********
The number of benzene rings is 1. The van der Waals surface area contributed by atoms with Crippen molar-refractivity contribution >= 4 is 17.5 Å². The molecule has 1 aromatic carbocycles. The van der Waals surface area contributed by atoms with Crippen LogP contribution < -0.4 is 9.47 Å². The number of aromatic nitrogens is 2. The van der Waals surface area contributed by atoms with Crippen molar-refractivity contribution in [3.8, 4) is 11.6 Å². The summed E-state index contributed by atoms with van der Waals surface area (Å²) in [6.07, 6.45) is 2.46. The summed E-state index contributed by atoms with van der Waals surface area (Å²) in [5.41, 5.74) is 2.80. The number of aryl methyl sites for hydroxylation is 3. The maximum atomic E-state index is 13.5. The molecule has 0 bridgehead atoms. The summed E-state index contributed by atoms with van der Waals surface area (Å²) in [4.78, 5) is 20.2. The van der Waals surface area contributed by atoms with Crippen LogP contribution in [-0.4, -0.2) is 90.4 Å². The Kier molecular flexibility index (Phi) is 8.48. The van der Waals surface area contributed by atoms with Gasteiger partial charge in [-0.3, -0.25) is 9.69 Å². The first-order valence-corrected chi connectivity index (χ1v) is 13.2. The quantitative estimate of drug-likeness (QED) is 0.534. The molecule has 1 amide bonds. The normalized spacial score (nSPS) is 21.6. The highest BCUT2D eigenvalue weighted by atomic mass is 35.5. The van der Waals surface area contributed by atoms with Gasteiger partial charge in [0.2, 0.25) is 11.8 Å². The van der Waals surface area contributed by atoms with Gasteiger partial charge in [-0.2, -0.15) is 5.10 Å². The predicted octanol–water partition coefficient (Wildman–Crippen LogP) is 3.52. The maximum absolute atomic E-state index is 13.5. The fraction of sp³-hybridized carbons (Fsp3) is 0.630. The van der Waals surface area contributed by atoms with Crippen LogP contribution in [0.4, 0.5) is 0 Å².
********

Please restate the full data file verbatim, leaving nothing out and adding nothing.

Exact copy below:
The number of benzene rings is 1. The van der Waals surface area contributed by atoms with Crippen molar-refractivity contribution >= 4 is 17.5 Å². The molecule has 1 aromatic carbocycles. The van der Waals surface area contributed by atoms with Crippen LogP contribution < -0.4 is 9.47 Å². The number of aromatic nitrogens is 2. The van der Waals surface area contributed by atoms with Crippen molar-refractivity contribution in [3.8, 4) is 11.6 Å². The summed E-state index contributed by atoms with van der Waals surface area (Å²) in [6.07, 6.45) is 2.46. The summed E-state index contributed by atoms with van der Waals surface area (Å²) in [5.41, 5.74) is 2.80. The number of aryl methyl sites for hydroxylation is 3. The maximum atomic E-state index is 13.5. The molecule has 0 bridgehead atoms. The summed E-state index contributed by atoms with van der Waals surface area (Å²) in [4.78, 5) is 20.2. The van der Waals surface area contributed by atoms with Crippen LogP contribution in [-0.4, -0.2) is 90.4 Å². The Kier molecular flexibility index (Phi) is 8.48. The van der Waals surface area contributed by atoms with Gasteiger partial charge in [-0.3, -0.25) is 9.69 Å². The first-order valence-corrected chi connectivity index (χ1v) is 13.2. The quantitative estimate of drug-likeness (QED) is 0.534. The molecule has 1 amide bonds. The normalized spacial score (nSPS) is 21.6. The highest BCUT2D eigenvalue weighted by atomic mass is 35.5. The van der Waals surface area contributed by atoms with Gasteiger partial charge in [0.2, 0.25) is 11.8 Å². The van der Waals surface area contributed by atoms with Gasteiger partial charge in [-0.2, -0.15) is 5.10 Å². The predicted octanol–water partition coefficient (Wildman–Crippen LogP) is 3.52. The maximum absolute atomic E-state index is 13.5. The fraction of sp³-hybridized carbons (Fsp3) is 0.630. The van der Waals surface area contributed by atoms with Crippen LogP contribution in [0.4, 0.5) is 0 Å².